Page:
Removal of Robert E. Lee from church’s name was just start of healing for Virginia congregation
September 14, 2017
Article from the Episcopal Church web page
[Diocese of Southwestern Virginia — Lexington, Virginia] More than 150 community members crowded a middle school cafeteria in Lexington, Virginia, Sept. 13 to hear a lecture on race and civil discourse presented by Wornie Reed, director of the Race and Social Policy Research Center at Virginia Tech and professor of sociology and Africana studies there.
The event was coordinated by the Diocese of Southwestern Virginia and co-sponsored by 10 community groups and ecumenical faith partners.
Reed’s lecture covered his work studying racial bias by police in Montgomery County, Virginia, as well as his proposed framework for discussing race.
“There is a great need to have productive conversations about race and … quite often these dialogues are uncomfortable,” Reed said. In fact, he argued, merely talking about racism is “supremely unproductive.”
Instead, Reed called for a focus on the institutionalized practice of racism. Using such an approach means “we can discuss these issues quite freely and across racial lines,” he said.
The talk was the first of a three-part series hosted by the diocese entitled “Pursuing the Beloved Community: A Continuing Conversation on Race.”
Plans to facilitate a conversation on racial division in southwest Virginia began after the last General Convention when then newly elected Presiding Bishop Michael Curry announced he would make racial reconciliation a focus of his term. The release in May of this year of the church’s “Becoming Beloved Community” resources, as well as the events in Charlottesville, Virginia, reinforced the importance of these events.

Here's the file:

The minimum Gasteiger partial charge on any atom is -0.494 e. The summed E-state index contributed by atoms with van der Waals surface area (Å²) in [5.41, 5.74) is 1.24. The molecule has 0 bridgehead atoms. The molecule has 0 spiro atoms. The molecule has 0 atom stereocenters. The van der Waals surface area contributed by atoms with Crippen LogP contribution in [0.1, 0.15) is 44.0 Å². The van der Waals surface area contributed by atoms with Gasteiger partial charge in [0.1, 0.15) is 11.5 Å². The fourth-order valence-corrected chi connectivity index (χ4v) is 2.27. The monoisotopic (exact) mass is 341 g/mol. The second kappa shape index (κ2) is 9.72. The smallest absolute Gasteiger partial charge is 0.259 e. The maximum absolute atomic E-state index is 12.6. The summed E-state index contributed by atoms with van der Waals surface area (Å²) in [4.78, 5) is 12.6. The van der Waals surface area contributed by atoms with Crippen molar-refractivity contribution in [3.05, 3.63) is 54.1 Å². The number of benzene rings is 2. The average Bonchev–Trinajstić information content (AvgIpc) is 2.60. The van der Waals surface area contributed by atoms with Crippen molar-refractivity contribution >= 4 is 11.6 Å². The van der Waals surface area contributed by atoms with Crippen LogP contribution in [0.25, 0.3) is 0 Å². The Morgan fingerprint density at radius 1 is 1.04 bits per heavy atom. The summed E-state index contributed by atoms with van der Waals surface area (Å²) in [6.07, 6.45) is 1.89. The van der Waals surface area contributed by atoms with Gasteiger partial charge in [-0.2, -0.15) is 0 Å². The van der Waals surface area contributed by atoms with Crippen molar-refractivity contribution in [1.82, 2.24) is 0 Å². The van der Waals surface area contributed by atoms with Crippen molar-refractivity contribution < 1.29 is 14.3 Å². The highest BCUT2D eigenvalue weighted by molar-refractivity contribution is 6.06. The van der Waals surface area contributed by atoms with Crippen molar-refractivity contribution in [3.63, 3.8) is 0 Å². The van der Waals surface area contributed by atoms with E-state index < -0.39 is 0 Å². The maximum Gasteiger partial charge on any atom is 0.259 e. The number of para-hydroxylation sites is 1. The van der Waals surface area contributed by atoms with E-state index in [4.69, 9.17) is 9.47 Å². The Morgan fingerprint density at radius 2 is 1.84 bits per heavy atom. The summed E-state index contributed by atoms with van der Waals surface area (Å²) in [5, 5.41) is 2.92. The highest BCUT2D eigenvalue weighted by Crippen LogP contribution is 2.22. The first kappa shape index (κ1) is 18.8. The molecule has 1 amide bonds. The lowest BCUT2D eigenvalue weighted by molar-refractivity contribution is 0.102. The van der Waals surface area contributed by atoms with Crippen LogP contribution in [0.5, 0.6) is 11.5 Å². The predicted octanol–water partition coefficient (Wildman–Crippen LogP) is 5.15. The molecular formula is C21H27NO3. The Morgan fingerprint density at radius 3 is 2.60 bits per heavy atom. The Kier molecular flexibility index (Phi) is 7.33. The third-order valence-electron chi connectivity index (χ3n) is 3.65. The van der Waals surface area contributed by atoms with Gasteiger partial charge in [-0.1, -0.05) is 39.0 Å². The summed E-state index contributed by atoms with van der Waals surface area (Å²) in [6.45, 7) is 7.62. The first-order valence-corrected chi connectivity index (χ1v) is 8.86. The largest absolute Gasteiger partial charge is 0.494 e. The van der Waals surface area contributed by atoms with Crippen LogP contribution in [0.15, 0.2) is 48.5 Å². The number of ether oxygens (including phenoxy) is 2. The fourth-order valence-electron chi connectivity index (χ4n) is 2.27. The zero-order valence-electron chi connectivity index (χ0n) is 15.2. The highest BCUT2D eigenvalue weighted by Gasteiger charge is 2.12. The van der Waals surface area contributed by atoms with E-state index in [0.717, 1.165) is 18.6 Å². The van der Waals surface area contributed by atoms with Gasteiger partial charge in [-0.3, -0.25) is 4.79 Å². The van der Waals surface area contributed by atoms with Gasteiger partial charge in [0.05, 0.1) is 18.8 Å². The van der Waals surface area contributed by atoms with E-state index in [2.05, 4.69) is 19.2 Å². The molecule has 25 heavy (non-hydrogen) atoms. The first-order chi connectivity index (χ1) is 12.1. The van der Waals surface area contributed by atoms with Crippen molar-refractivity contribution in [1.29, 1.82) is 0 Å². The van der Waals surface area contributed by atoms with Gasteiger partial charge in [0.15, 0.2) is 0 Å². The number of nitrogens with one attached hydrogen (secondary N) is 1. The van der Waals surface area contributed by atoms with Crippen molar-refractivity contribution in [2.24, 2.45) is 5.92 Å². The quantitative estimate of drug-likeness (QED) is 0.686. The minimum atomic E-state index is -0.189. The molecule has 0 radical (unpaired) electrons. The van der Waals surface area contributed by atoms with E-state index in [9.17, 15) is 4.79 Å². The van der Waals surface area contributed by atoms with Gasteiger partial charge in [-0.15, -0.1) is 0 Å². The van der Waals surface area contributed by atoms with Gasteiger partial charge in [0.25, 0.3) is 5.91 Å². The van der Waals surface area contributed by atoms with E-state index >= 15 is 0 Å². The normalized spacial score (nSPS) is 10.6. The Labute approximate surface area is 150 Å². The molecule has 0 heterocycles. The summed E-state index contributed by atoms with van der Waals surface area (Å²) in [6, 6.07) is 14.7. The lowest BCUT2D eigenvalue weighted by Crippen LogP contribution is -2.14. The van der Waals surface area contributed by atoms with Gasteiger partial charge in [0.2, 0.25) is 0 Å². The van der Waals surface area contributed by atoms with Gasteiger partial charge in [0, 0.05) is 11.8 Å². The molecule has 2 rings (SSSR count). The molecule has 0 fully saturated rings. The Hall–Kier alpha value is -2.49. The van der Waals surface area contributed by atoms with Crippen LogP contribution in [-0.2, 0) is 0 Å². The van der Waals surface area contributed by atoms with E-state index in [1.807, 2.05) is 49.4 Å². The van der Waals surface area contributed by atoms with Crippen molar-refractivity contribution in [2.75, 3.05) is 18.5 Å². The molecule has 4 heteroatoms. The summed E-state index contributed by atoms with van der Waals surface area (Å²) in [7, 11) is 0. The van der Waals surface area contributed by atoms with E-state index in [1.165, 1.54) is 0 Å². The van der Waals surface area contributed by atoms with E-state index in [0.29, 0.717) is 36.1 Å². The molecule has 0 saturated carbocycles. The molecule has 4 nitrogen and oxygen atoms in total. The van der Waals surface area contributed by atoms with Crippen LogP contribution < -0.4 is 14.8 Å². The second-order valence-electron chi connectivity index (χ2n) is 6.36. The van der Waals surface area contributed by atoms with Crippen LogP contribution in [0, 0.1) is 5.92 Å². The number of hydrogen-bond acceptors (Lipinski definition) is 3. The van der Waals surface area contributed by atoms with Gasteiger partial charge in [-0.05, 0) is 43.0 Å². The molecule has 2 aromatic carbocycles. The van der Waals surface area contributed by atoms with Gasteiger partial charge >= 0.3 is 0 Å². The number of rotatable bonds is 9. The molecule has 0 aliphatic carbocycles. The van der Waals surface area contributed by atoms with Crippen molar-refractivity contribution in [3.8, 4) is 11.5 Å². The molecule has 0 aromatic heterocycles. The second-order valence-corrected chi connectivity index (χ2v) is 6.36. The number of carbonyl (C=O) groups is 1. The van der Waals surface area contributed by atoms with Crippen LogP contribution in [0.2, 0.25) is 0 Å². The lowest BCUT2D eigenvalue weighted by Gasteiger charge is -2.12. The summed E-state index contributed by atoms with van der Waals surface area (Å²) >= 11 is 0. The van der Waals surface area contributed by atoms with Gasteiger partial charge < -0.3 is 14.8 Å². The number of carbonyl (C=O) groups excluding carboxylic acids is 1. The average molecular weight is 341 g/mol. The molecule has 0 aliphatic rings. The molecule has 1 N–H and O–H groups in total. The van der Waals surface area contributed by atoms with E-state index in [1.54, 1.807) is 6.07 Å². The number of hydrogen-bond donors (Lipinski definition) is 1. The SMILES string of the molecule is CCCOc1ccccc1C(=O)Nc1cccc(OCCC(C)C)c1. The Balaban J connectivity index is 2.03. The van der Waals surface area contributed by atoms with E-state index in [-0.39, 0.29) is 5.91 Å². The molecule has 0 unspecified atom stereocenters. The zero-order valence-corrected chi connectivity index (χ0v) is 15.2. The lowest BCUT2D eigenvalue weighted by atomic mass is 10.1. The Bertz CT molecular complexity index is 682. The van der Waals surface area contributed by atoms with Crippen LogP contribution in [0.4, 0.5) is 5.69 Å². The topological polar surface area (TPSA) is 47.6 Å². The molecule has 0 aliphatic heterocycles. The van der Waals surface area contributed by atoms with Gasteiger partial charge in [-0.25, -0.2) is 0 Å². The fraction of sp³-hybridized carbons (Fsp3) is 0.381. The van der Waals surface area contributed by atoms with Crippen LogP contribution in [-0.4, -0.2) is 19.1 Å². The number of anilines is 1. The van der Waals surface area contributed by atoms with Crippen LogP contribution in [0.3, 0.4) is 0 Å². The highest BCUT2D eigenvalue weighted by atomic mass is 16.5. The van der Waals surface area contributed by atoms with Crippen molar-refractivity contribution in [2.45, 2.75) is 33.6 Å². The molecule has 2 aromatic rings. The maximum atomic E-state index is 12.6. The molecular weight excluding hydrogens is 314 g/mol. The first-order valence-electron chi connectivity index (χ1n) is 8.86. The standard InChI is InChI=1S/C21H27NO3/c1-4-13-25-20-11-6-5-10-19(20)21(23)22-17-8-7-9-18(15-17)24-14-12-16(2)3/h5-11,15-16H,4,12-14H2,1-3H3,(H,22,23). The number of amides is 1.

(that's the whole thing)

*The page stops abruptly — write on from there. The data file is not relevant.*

Southwestern Virginia Bishop Mark Bourlakas recently told the diocese that diocesan staff had planned a series of events across the diocese on the topic of racial reconciliation. “The tragic events in Charlottesville have strengthened our resolve to be the hands and feet of Christ in our communities, urging one another onward in the mission of God,” he wrote. “The work of reconciliation is very hard, very necessary, and our duty as followers of Jesus Christ.”
The white supremacist rally and violence in Charlottesville Aug. 12 brought more attention to the issue of racial reconciliation and the rise in racist rhetoric in the past several years. The debate is not only about city parks and statues, but also the sanctuaries of churches across the United States.
One such church is R.E. Lee Memorial Episcopal Church in Lexington, which has been in a heated debate for two years over the future of the parish’s name.
Curry highlighted the new urgency that has emerged following the events in Charlottesville in a meeting with Episcopalians in that city last week. “The bitter, painful reality of what we have called and known to be racism, which never went away, was like a scab was ripped off Aug. 12, and the whole country saw it,” he said during his visit.
This harsh reality was the focus of Reed’s lecture as he appealed to the facts of institutionalized racism over a conversation about individual actions.
“There is a widely held assumption that individual prejudice leads to racism. … But where does prejudice come from? No one is born prejudiced,” Reed said. “I would argue that we have racist orientations, activities and policies [in this country] that lead people to think a certain way.”
The next lecture, which will focus on racial profiling and police use of force, is scheduled for Oct. 25 at the Northwest Community Center in Roanoke, Virginia. More information will be posted here.
The unedited recording of Reed’s lecture is here. All the events will be edited into smaller portions for use in parish formation classes.
— The Rev. Canon Connor B. Gwin is the canon for social engagement and Christian formation in the Diocese of Southwestern Virginia.